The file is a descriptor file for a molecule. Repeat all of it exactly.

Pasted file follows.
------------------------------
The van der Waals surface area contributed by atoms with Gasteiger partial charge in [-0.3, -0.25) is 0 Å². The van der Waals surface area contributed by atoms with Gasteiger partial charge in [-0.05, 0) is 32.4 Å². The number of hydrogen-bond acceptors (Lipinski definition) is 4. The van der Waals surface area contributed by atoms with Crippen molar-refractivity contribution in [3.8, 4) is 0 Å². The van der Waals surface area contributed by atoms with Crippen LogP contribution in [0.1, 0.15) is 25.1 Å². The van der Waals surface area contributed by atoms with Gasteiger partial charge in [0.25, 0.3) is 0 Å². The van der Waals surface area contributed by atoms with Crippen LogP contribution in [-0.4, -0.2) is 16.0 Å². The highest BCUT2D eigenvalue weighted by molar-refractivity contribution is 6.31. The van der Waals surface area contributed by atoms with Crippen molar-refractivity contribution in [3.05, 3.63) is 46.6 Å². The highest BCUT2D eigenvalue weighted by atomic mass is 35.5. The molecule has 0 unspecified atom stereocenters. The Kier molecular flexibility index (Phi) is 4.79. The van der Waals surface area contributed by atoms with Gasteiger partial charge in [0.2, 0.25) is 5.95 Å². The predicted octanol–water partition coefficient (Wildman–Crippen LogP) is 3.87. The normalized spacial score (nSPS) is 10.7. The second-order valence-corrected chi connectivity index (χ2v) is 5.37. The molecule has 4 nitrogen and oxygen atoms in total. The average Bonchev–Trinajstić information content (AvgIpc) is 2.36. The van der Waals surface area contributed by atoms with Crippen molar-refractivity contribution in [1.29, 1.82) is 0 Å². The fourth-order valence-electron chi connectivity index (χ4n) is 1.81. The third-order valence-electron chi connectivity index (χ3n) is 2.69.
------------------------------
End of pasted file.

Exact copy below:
The van der Waals surface area contributed by atoms with Gasteiger partial charge in [-0.3, -0.25) is 0 Å². The van der Waals surface area contributed by atoms with Gasteiger partial charge in [-0.05, 0) is 32.4 Å². The number of hydrogen-bond acceptors (Lipinski definition) is 4. The van der Waals surface area contributed by atoms with Crippen molar-refractivity contribution in [3.8, 4) is 0 Å². The van der Waals surface area contributed by atoms with Crippen LogP contribution in [0.1, 0.15) is 25.1 Å². The van der Waals surface area contributed by atoms with Gasteiger partial charge in [0.25, 0.3) is 0 Å². The van der Waals surface area contributed by atoms with Crippen LogP contribution in [-0.4, -0.2) is 16.0 Å². The highest BCUT2D eigenvalue weighted by molar-refractivity contribution is 6.31. The van der Waals surface area contributed by atoms with Crippen molar-refractivity contribution in [3.05, 3.63) is 46.6 Å². The highest BCUT2D eigenvalue weighted by atomic mass is 35.5. The molecule has 0 unspecified atom stereocenters. The Kier molecular flexibility index (Phi) is 4.79. The van der Waals surface area contributed by atoms with Gasteiger partial charge in [0.2, 0.25) is 5.95 Å². The predicted octanol–water partition coefficient (Wildman–Crippen LogP) is 3.87. The normalized spacial score (nSPS) is 10.7. The second-order valence-corrected chi connectivity index (χ2v) is 5.37. The molecule has 4 nitrogen and oxygen atoms in total. The average Bonchev–Trinajstić information content (AvgIpc) is 2.36. The van der Waals surface area contributed by atoms with Crippen molar-refractivity contribution in [1.29, 1.82) is 0 Å². The fourth-order valence-electron chi connectivity index (χ4n) is 1.81. The third-order valence-electron chi connectivity index (χ3n) is 2.69.